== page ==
Presentation by Antonn Russek from ASCP Online Forum 18 August 2020
Findings and lessons learnt from existing neoprene joints, new joint seal trial, diamond grinding impact on seals from M1 Kariong to Somersby Project
Neoprene joint seal trial –findings
- The most critical element in the process for Neoprene joint sealing is the accuracy of the saw cutting.
- Regularity of the joint width, cut depth and edge profile is necessary
- Two cut process for joint cutting must be utilised, as
- The Neoprene seal musthave a bench to sit on in the joint –created by the 2ndsawcutat 35mm deep.
- Effectiveness of silicone anchoring of the neoprene seals remains unknown from this trial.
- Performance of the new neoprene seals during and following a diamond grind process remains unknown.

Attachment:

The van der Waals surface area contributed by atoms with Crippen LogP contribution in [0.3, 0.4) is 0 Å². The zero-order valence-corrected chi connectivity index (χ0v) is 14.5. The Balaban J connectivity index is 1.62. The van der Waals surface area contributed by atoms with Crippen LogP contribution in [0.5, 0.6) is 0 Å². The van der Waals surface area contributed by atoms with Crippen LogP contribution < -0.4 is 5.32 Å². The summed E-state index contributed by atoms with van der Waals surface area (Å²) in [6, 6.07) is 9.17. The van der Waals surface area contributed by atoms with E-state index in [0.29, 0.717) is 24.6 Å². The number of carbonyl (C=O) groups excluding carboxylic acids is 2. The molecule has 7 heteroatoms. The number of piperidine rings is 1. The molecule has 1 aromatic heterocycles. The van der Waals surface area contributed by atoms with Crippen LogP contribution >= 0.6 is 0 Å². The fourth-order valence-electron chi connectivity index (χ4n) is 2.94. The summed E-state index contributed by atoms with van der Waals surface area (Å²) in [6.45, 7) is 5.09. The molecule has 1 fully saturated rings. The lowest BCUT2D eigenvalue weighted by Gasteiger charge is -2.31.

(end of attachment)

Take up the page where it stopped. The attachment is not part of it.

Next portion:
- Neoprene is quick and easy (i.e. cheap!) to install in new concrete with a consistent joint profile
- Neoprene is much more difficult to install in old pavements and will carry residual risk of early failure if joint edges and widths are inconsistent.
- Based upon performance of the old neoprene joints still in service at K2S, once installed properly, new neoprene seals shouldbe a more robust joint sealing material than silicone and perform better for the whole life for a newly constructed pavement. Further investigation is warranted here.
- Cast in-situ silicone sealants certainly have advantages for use in re-sealing applications, and installation in older or existing pavements with inconsistent joint profiles compared to neoprene
Neoprene joint seal trial – recommendations
- Another trial, with focus on shortcomings from this experience.
- Consider changing the R83 Specification and RMS Model Drawings to allow for use of neoprene joint seals in transverse joints, with restrictions on use in recently placed ‘new’ PCP only.
- Consider increasing the depth of recess for joint seals from 5+/-3mm to 9+/-2mm to account for future diamond grinding on the network.